"When we have words to describe our emotional state, things immediately feel more manageable"by Anna Blundy / February 15, 2017 / Leave a comment
My teenaged son phoned me up on his way home from school last week. I was in rural Iceland and walking back to my little hut in a blizzard, having just been for a swim in a hot, eggy outdoor pool and watched a group of women in bikinis doing aqua aerobics in steam and snow. Their instructor, shouting through the snowstorm from the side, was in full ski gear. I felt a very long way away from the boy calling.
He had a bad cold and told me he felt dizzy and his legs didn’t work properly. He sounded OK so I wasn’t worried, but I said he should get home, have toast and watch telly from under the duvet. “You feel a bit wobbly,” I said. “People quite often say they feel a bit wobbly when they’re ill or upset.” He was pleased with this and agreed that “wobbly” was exactly how he felt. Then we chatted about school and lava fields until he got home.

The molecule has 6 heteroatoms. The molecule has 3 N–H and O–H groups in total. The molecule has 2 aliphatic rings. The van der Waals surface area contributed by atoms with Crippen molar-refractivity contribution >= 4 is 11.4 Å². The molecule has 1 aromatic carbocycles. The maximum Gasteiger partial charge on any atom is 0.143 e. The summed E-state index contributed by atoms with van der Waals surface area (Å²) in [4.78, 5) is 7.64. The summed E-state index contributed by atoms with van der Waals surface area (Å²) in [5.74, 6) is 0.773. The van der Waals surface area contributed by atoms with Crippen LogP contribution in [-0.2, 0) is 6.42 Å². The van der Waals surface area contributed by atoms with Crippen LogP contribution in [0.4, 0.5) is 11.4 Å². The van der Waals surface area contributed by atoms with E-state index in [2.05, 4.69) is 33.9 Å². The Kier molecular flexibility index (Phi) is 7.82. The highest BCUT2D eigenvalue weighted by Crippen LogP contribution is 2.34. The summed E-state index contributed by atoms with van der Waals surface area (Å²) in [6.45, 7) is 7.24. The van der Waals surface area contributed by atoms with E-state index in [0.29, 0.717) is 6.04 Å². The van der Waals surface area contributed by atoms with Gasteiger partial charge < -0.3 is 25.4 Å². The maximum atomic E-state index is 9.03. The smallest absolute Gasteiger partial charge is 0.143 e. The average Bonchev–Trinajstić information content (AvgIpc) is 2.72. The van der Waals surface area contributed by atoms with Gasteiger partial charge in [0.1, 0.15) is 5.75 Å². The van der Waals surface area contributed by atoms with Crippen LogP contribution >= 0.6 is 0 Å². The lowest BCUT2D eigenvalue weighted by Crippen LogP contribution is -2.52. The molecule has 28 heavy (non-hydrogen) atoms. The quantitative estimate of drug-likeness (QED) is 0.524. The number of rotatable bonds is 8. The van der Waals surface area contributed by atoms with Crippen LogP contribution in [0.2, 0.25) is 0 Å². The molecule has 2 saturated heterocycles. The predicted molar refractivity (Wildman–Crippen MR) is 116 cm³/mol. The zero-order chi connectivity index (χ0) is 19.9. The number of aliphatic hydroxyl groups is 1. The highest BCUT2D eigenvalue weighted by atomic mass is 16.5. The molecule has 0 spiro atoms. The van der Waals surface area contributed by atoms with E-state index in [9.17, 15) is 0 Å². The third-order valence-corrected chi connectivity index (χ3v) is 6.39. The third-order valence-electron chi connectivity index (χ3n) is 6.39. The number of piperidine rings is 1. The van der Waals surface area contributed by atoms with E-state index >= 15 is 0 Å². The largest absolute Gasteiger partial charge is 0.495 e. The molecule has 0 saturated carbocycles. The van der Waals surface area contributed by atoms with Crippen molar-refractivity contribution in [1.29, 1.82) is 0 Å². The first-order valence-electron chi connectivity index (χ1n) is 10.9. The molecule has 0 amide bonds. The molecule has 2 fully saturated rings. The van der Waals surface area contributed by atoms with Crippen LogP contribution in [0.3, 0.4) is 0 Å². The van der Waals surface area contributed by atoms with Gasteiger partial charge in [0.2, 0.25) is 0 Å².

This is already turning into one of those annoying shrinky essays I hate. Therapist relates the details (always fictionalised anyway) of a very disturbed patient and then tells us the brilliant interpretation he/she offered after which the patient was completely cured. Yuh.
Anyway, it occurred to me that when we are trying to comfort or calm someone we offer interpretations in quite a psychotherapeutic way without knowing it. Or, rather, that psychotherapeutic interpretations are an extension of the way we (in the best circumstances) speak to each other already.
When we have words to describe our emotional state, things immediately feel more manageable. Obviously this is easier said than done. I have a patient who has no idea whether or not she likes or dislikes types of food, people, physical sensations, whether or not she is really in pain—she has no vocabulary for this stuff. Defining what it is we hate and fear in President Trump and writing it on a sign feels therapeutic, especially when we find we are not alone. (Whether or not it has any effect on the man and his activities…).
On my first visit to a psychotherapist in 1989, I told her about the chronic hypochondria that kept me awake at night and the feeling of impending doom that overwhelmed me at dusk (early afternoon in an English…